Grant: Don’t Give Until it Hurts

Create a workplace atmosphere where ‘givers’ thrive.

Is workplace altruism a sucker’s bet?

It can be if you help others to the detriment of yourself, said Adam Grant, Wharton School of Business professor and author of “Give and Take: A Revolutionary Approach to Success.”

Speaking at the America’s Credit Union Conference Wednesday in New York, Grant identified three types of employees:

  • Givers, those rare folks who enjoy helping others without taking credit;
  • Takers, manipulative people who try to get as much as they can from others without giving anything in return; and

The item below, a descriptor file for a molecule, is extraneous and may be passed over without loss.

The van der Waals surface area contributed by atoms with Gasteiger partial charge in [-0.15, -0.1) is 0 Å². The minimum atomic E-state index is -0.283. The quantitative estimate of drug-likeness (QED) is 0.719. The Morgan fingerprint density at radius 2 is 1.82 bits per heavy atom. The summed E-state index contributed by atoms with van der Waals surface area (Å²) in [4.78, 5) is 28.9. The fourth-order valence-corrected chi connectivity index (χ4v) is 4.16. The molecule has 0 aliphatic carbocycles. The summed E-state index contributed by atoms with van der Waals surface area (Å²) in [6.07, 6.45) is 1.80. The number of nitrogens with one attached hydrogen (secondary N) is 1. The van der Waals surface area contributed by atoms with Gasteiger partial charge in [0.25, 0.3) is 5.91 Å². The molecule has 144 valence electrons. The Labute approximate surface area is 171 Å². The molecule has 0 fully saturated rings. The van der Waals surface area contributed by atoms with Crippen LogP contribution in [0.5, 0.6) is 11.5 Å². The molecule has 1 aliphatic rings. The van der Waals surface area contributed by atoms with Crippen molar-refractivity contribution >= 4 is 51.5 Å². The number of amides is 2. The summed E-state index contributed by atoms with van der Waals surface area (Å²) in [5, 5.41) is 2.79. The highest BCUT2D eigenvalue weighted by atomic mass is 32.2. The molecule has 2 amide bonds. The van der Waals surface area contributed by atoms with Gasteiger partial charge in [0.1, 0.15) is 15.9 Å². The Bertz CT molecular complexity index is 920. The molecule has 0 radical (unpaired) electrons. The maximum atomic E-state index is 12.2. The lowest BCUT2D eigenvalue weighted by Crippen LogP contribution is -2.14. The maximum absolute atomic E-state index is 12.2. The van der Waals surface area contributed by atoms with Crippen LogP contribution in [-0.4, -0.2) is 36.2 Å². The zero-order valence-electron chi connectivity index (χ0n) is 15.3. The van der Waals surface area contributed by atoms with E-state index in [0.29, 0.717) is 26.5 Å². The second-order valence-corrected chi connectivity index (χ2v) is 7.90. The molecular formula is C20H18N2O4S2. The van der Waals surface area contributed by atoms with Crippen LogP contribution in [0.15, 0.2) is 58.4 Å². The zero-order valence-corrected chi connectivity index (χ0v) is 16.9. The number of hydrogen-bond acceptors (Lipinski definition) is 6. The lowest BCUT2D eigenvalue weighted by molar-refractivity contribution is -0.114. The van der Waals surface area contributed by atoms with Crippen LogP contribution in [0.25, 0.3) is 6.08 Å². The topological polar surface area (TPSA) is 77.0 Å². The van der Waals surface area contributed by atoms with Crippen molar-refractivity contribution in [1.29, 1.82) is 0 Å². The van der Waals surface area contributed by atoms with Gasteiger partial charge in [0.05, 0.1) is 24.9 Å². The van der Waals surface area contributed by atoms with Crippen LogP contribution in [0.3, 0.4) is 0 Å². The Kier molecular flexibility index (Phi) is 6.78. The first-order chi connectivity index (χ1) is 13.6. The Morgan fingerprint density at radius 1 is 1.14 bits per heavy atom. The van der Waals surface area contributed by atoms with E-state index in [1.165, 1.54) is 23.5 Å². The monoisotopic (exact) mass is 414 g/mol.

• Matchers, those who’ll help others as long as they eventually get something in return. Most employees fall into this category.

Givers often are the worst performers, Grant said. “They can be the least productive and make the most errors because they’re too busy helping their peers.”

But in the long run, those who help others succeed often advance themselves because they help create value for their organizations.

“If we create an atmosphere where givers thrive,” Grant said, “we can lift all boats.”

Organizations can create such a culture by:

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